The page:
The future of intense winter storms

By: Dr. Jeff Masters , 2:43 PM GMT on March 03, 2010

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When Winter Storm Xynthia powered ashore over Europe last weekend, it brought hurricane-force wind gusts, flooding rains, and a 1-meter storm surge topped by 8-meter high battering waves that overwhelmed sea walls in France, killing scores of people. Today, AIR Worldwide estimated the insured damage from the storm at $1.5 - $3 billion. Intense extratropical cyclones like Xynthia, with central pressures below 970 mb, make up less than 20% of all wintertime cyclones in the Northern Hemisphere, but cause the vast majority of the devastation and loss of life. The ten deadliest winter storms to hit Europe over the past 60 years all had minimum pressures lower than 970 mb. The situation is similar for North America, though the storms generally do not get as intense as their European counterparts (the four major Nor'easters this winter have had central pressures of 968, 969, 978, and 972 mb). It is important, then, to ask if these strongest of the strong storms are changing in frequency, and whether a future warmer world will have more or less of these storms.


Figure 1. Winter Storm Xynthia, as captured by the Moderate Resolution Imaging Spectroradiometer (MODIS) on NASA's Aqua satellite. Image was acquired in two separate overpasses on February 27, 2010. MODIS captured the eastern half of the image around 10:50 UTC, and the western half about 12:30 UTC. Forming a giant comma shape, clouds stretch from the Atlantic Ocean to northern Italy. Xynthia peaked in intensity at 18 UTC February 27, with a central pressure of 966 mb. Image credit: NASA.

Have intense Northern Hemisphere winter storms increased in number?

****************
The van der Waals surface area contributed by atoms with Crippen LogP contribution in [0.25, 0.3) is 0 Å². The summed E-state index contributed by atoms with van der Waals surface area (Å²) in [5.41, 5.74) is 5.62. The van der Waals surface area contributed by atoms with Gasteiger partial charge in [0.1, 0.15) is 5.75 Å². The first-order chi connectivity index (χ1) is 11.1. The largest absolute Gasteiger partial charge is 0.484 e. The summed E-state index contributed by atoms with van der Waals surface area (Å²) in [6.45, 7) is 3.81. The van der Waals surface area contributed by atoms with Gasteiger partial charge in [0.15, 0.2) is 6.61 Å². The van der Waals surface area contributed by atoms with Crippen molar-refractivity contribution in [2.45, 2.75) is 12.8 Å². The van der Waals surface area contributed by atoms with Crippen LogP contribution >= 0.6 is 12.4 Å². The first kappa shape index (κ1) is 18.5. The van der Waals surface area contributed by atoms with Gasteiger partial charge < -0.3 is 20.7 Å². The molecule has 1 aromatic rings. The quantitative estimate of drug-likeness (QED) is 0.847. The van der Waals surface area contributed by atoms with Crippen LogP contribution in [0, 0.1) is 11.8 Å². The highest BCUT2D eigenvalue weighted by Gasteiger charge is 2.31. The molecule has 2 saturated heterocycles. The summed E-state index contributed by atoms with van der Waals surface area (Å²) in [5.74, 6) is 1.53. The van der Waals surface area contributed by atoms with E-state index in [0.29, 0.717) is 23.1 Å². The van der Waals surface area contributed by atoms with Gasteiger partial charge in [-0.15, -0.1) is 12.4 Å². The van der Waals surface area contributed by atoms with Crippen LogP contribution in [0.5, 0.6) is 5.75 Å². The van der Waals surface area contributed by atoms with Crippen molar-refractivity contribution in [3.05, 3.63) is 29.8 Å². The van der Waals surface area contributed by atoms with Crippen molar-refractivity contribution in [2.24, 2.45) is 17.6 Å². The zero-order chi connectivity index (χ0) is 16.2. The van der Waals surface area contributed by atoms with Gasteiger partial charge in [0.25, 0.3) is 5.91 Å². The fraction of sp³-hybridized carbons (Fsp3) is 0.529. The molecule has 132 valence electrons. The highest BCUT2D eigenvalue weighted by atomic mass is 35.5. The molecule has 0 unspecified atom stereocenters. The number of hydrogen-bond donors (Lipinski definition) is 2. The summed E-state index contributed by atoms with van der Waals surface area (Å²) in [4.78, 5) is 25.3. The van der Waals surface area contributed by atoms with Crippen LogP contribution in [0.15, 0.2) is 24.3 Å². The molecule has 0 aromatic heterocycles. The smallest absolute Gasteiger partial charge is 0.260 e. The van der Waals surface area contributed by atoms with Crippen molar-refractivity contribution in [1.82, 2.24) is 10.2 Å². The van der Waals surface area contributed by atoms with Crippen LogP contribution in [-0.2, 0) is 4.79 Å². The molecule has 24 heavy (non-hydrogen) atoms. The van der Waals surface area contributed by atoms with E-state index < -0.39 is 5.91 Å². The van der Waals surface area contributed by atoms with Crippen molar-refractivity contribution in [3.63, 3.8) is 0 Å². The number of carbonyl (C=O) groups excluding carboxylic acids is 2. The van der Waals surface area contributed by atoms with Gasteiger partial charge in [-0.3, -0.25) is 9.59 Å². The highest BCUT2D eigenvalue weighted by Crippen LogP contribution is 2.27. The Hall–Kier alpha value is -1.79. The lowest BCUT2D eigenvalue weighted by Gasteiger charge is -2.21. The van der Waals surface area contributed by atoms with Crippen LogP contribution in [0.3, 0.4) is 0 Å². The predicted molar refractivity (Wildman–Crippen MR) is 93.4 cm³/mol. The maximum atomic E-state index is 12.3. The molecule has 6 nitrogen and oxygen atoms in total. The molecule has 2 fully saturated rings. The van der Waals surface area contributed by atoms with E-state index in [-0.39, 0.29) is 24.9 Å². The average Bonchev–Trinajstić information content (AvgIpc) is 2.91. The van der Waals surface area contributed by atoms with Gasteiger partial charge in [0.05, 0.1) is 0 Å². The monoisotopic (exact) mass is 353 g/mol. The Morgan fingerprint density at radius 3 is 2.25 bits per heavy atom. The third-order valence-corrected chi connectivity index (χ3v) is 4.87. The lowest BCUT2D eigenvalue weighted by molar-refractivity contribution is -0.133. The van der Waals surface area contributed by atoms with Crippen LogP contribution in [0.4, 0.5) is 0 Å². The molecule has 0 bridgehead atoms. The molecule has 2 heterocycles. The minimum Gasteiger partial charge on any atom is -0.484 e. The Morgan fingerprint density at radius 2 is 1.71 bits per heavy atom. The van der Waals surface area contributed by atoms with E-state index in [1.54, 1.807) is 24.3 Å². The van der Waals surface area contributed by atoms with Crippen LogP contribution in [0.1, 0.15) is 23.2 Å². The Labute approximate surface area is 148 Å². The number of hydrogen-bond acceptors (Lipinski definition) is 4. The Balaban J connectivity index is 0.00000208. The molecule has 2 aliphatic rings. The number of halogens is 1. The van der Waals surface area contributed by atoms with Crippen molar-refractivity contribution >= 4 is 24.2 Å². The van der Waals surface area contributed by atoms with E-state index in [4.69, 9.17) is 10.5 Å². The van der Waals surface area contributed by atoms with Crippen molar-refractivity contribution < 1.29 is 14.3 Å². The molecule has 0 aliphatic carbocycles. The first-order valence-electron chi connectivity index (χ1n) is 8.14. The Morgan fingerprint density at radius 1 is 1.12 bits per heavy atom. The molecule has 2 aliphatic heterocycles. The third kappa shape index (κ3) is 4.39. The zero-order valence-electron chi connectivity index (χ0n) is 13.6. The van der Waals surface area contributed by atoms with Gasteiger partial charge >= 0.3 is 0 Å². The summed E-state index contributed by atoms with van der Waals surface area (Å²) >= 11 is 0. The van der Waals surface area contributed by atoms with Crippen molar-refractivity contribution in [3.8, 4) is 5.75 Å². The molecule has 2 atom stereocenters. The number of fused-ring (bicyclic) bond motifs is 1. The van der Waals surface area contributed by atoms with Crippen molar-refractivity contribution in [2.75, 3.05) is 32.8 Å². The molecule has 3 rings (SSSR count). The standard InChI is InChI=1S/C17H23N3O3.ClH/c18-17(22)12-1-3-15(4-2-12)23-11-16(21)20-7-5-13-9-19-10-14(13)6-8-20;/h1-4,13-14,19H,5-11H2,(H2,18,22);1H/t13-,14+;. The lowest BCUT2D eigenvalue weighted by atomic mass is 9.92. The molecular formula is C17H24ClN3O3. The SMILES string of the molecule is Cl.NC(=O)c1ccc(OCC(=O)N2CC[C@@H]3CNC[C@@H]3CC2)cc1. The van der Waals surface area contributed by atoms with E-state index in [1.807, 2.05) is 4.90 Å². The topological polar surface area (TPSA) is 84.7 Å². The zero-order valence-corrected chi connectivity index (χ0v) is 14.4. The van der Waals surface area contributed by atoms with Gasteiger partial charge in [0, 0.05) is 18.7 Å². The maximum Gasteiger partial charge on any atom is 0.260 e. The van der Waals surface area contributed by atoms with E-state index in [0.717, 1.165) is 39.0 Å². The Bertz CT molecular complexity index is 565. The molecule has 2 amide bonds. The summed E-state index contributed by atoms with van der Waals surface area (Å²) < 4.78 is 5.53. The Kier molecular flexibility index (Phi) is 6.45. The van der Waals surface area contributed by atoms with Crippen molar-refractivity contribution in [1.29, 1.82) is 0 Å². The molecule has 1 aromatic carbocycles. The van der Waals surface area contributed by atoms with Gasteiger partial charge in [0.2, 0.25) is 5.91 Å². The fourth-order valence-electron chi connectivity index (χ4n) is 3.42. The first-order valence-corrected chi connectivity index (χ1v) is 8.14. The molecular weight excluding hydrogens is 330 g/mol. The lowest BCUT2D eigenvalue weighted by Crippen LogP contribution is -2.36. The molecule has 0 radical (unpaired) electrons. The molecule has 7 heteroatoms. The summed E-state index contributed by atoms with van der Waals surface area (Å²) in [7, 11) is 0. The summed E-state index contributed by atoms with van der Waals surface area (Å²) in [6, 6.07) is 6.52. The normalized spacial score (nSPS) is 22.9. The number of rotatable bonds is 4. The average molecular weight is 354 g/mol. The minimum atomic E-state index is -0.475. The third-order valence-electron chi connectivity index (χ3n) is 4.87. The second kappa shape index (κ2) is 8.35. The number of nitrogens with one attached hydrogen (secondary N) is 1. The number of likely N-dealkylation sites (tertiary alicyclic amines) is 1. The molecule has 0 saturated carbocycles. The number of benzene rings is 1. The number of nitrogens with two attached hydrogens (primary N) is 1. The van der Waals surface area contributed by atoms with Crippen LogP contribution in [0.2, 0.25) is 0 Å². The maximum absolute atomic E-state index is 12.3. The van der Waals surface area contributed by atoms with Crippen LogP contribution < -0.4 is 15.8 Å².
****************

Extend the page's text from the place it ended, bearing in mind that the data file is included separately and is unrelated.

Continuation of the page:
Most of the material for this post comes from three sources: the 2007 IPCC report, a 2009 review titled, Extra-tropical cyclones in the present and future climate: a review, and Weather and Climate Extremes in a Changing Climate, a 2009 report from the U.S. Global Change Research Program (USGCRP). An increasing number of intense winter storms in some regions of the Northern Hemisphere over the last few decades of the 20th century was a common theme of many of the studies reviewed. However, the studies used different measures as to what constitutes an "intense" storm, and have some disagreement on which areas of the globe are seeing more intense storms. A 1996 study by Canadian researcher Steven Lambert (Figure 3) found a marked increase in intense wintertime cyclones (central pressure less than 970 mb) in the latter part of the 20th century. Most of this increase occurred in the Pacific Ocean. Other studies (Geng and Sugi, 2001, and Paciorek et al., 2002) found an increase in intense winter storms over both the North Atlantic and North Pacific in the latter part of the 20th century. Benestad and Chen(2006) found an increase in the number of intense storms over the Nordic countries over the period 1955-1994, but no trend in the western parts of the North Atlantic. Gulev et al. (2001) found a small increase in the number of intense North Pacific storms (core pressure below 980 mb), a large increase in the Arctic, but a small decrease in the Atlantic. McCabe et al. 2001 found an increase at both mid-latitudes and high latitudes, particularly in the Arctic. Hirsch et al. (2001) found that the number of intense Nor'easters along the U.S. East Coast (storms with winds > 52 mph) stayed roughly constant at three storms per year over the period 1951 - 1997. Over the period 1900 to 1990, the number of strong cyclones (less than 992 mb) in November and December more than doubled over the Great Lakes of North America (Angel and Isard, 1998). With regards to Europe, Lionello et al. conclude, "the bulk of evidence from recent studies mostly supports, or at least does not contradict, the finding of an attenuation of cyclones over the Mediterranean and an intensification over Northern Europe during the second part of the twentieth century".